TH: I understand that the Aborigines can be pretty guarded about cultural stories and history. Was that a challenge for the short?
Jason: That's true I guess but for good reason. Their culture has been raped and pillaged for over 220 years. Their generations have endured significant injustices - as many indigenous cultures around the world have - so it's no wonder they keep their true culture quite close to their chest. I didn't want 'Red Earth Hip Hop' to cover old ground, rather I wanted it to look at a fresh perspective on today's Indigenous youth in Australia's remote communities. We only had three days to film up there, so it was important for me to work with collaborators who had an insight into the Lockhart River community and also introduce me into their circle of trust. Melbourne based hip hop producer 'Morganics' and Sydney DJ 'MK-1' were instrumental in gaining that familiarity within the community, in fact this story would have been impossible to tell without them.

TH: What was the biggest challenge in making the film?
Jason: The heavily condensed timeframe was probably my biggest challenge. This was a big story with many layers and voices to contribute... it wasn't easy to pack all that into such a short film duration. Every edit felt like I was leaving out another integral ingredient.

In the end, however, short films are all about distilling your idea, your story, into a deeply focused and well-packaged slice of condensed time. So in that light, the pressured timeframe for production was probably great... it forced me to think very clearly about story and just capture what I needed, and that's a valuable discipline to practice as a short filmmaker.

TH: Is it easy to get folks to talk about their experiences? A big camera can be intimidating... does the size of smaller cameras and cell phones make a difference to how people respond?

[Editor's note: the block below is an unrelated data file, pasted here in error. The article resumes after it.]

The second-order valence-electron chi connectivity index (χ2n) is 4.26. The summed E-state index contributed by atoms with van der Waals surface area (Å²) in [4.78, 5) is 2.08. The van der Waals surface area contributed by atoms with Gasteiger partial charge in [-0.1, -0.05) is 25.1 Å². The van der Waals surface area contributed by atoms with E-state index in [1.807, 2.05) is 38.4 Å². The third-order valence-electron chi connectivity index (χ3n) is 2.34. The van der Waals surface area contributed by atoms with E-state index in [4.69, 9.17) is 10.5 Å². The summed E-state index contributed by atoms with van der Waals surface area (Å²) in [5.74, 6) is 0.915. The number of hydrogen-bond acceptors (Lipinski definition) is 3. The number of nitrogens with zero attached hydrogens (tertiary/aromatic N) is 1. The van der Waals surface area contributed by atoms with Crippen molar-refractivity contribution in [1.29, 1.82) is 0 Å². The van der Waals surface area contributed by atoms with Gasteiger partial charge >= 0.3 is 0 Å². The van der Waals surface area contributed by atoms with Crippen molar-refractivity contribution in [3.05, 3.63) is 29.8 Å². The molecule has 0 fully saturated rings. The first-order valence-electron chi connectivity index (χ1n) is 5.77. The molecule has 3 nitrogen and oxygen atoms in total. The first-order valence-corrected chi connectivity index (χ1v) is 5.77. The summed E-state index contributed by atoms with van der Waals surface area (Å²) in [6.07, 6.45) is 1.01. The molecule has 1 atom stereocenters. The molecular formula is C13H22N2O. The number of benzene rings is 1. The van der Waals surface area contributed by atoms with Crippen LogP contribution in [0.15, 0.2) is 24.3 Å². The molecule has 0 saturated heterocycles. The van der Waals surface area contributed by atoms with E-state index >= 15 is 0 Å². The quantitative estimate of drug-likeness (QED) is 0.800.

Jason: Definitely. Cell phones dissolve many borders that conventional cameras struggle with. Everyone's so used to seeing people film or snap photos on their phones, it's almost an automatic acceptance these days. There's clearly room for both ends of the spectrum, and unique pro's and cons for each - however there's no denying the immediacy and portability of cell phone filmmaking. It carves new opportunities for filmmakers - and new possibilities for how you capture your subjects - very exciting to see where such compact creative technology will take us in the years to come.

TH: Is there a story you’re just itching to tell, a film you want to make one day?
Jason: Absolutely. My (now) wife Megan embarked on a journey to volunteer in an NGO in Ethiopia in 2010. For 9 months we recorded daily video journals to each other, amassing to over 320 hours of footage... all filmed on Flip pocket cams. I'm gradually editing this footage down, my goal is to make it my first feature-length documentary for online release. It's going to be called Me&Megan. People can follow Me&Megan on Facebook if they want to preview webisodes of the story, or stay in touch for the future release!

 

 

TH: Any exciting projects coming up you’d like to let us know about?
Jason: Watch this space - every week something new pops up that inspires me. You've just got to never stop looking - that's the secret.

Congratulations, Jason! We're Looking Forward to the Stories You Have In Store for Us.

Learn more about Jason van Genderen and his work.